A recent Sourcing Interests newsletter contained an article on the value of obtaining market intelligence in a down economy that should not be overlooked, especially since many organizations might be tempted to eliminate (or at least severely reduce) the budget for market intelligence in difficult economic times.
The article makes a good argument for the retention of the effort (and associated budget):
- the utilization of market intelligence is an integral part of the sourcing process
(and without it, how likely are you to know what the true cost of a good or service is)
- the intelligence gathering process is a reiterative one
it’s not a “one and done” approach, which should be obvious since market conditions are constantly changing and the big winners are those who sense a change early
- it enables ongoing supplier relationship management
which is key in difficult times; look at the auto industry: the American automakers (who consistently score less than 200 on the OEM-Supplier Working Relations Index[WRI]) are all failing while the Japanese (and Korean) manufacturers, who coooperate and collaborate with their suppliers, are doing much better (and rocking the WRI charts)
- it isn’t as expensive as you think it is
a lot of the data and information you need to spot trends and focus in on the core issues and data points is low-cost, and often free; consider the following providers of low-cost market intelligence
- Professional Organizations
the professional organizations you belong to usually have large collections of quality information and data that is free to member (organization)s
- Trade Publications
for a subscription that literally costs a few dollars a month, you can often get unlimited access to the complete publication archive on its website
- Your 401(K)
Most 401(K) plan websites post analyst reports, which are free to investors. (And those that don’t post on the website usually make the reports available for the cost of postage.)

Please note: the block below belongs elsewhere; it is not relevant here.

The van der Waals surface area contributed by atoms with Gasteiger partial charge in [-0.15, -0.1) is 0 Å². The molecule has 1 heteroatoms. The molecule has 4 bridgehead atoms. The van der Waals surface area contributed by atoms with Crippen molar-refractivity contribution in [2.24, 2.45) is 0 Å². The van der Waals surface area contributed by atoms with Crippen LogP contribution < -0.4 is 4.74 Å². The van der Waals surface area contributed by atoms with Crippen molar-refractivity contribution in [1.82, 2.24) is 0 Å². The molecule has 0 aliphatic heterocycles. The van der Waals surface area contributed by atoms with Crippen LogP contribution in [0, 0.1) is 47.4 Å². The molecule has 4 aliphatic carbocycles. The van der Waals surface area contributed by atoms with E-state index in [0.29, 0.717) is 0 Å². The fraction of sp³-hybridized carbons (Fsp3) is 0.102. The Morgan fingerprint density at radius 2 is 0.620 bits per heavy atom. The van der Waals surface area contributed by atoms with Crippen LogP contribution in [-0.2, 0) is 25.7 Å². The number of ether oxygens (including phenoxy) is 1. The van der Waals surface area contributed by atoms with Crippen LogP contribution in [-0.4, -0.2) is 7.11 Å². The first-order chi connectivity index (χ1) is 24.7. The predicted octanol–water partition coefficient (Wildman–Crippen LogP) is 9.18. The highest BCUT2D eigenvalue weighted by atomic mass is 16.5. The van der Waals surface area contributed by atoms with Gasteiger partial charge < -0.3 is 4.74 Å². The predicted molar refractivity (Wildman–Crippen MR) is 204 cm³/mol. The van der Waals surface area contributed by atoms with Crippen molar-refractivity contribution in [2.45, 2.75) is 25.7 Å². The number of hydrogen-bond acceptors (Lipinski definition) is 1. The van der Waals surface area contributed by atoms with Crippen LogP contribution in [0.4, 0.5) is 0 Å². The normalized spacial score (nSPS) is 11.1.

Most conferences these days include a CD with the complete presentation archive, and many conferences are starting to record the presentations and making the DVD(s) available to attendees for a few hundred dollars.
- Industry Professionals
If you attend a conference, seminar, or workshop where an individual or organization presents his, her, or its work, chances are they’ll be more than happy to share their research and / or data with you if you just ask.
- Your Supply Base
Chances are that your suppliers, who want you to succeed because they need your business, will be more than happy to share any insights and data they have with you (that pertains to your joint business) if you just take the time to talk to them.
- Your Internal Experts
Your people on the front lines probably have a decent sense of what’s happening before management does. Talk to them, and let them steer your analysts in the right direction.
- The Blogs
Bloggers delight in providing you with free information.
- Professional Organizations
Market Intelligence is critical for good decision making. It identifies risks before they materialize and insures that your contracts have appropriate risk mitigation clauses built in. It leads to savings and cost avoidance that would never be identified without it. And it doesn’t require multiple high five-figure subscriptions to analyst firms … just some elbow-grease, intelligence, and smartly selected memberships and limited-access plans with the appropriate analyst firms that allow you to access the key research you need (identified from lower cost sources) and leave the research you don’t.